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road speed limits

Books + Ideas, Transport — January 2021

The default speed limit in built-up areas should be lowered to 20mph. There's plenty of evidence that this does change actual speeds, even without increased enforcement, and does reduce injuries and fatalities. It also reduces air pollution.

This limit can be raised to 30mph on stretches of road where that is appropriate, after a safety audit. This should require good visibility, sufficiently frequent crossing places for pedestrians, adequate (LTN 1/20 compliant) cycling infrastructure, and the absence of schools, parks, care homes or other destinations with large numbers of vulnerable users.

The default rural speed limit should be lowered to 40mph and only raised to 50mph on stretches that have been given a similar safety audit. Are there adequate footpaths and separate cycle tracks? Are there safe crossing places? Is there clear visibility on all approaches?

Local authorities should be allowed to set 10mph speed limits in short stretches of streets: outside schools and care homes, for loading/service traffic to otherwise demotorised city centres, and in other areas with high concentrations of walking and cycling and vulnerable people and relatively low motor traffic volumes.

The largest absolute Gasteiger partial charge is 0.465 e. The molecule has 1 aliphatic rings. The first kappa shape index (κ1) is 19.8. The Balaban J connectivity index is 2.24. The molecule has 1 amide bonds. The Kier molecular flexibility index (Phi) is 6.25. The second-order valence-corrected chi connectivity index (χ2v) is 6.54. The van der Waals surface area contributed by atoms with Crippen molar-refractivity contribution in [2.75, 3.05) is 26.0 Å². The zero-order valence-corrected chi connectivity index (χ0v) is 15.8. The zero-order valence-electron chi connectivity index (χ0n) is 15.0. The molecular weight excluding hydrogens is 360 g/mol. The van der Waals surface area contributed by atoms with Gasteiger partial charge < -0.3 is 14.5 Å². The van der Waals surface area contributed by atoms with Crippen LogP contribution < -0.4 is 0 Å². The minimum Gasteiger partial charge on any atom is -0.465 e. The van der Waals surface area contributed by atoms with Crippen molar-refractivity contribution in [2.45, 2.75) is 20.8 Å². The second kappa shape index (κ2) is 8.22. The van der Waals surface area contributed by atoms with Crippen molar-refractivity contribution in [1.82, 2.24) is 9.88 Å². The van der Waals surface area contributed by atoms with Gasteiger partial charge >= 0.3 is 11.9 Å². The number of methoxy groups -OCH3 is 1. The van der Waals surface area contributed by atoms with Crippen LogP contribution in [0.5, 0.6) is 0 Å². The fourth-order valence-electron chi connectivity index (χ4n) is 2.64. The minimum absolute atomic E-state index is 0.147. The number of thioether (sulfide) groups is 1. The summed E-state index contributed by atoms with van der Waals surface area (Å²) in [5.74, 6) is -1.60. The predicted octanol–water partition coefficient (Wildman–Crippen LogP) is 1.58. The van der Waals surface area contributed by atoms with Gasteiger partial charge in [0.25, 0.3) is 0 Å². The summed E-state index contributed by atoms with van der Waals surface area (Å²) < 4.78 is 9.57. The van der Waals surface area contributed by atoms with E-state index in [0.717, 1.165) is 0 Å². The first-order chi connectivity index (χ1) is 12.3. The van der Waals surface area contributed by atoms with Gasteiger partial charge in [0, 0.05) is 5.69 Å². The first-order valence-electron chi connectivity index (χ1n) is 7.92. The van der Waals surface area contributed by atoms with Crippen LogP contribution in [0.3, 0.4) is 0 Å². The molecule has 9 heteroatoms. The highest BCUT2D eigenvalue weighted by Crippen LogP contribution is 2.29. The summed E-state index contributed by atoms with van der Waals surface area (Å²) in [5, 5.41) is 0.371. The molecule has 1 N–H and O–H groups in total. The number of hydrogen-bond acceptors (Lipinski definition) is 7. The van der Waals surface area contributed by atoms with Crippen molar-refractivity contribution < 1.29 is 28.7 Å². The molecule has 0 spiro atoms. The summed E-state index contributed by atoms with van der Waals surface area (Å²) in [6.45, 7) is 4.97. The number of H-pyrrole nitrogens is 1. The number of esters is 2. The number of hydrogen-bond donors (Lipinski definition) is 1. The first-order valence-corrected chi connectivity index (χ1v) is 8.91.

Road danger is not so significant an issue on motorways, where there are no vulnerable users. But here the long-distances travelled make reducing carbon emissions a more pressing concern. Given the climate emergency, the motorway speed limit should be lowered to 50mph, which would minimise emissions for most cars. To encourage modal shift, buses and coaches could be allowed to do 60mph and given exclusive use of the outside lane.

Then we need to actually enforce speed limits, and develop a culture where speeding is as socially acceptable as drink driving.

There are other concerns about speed too: the Netherlands has dropped its top speed limit from 130km/hr (80mph) to 100km/hr (62mph) to reduce nitrogen oxide pollution.


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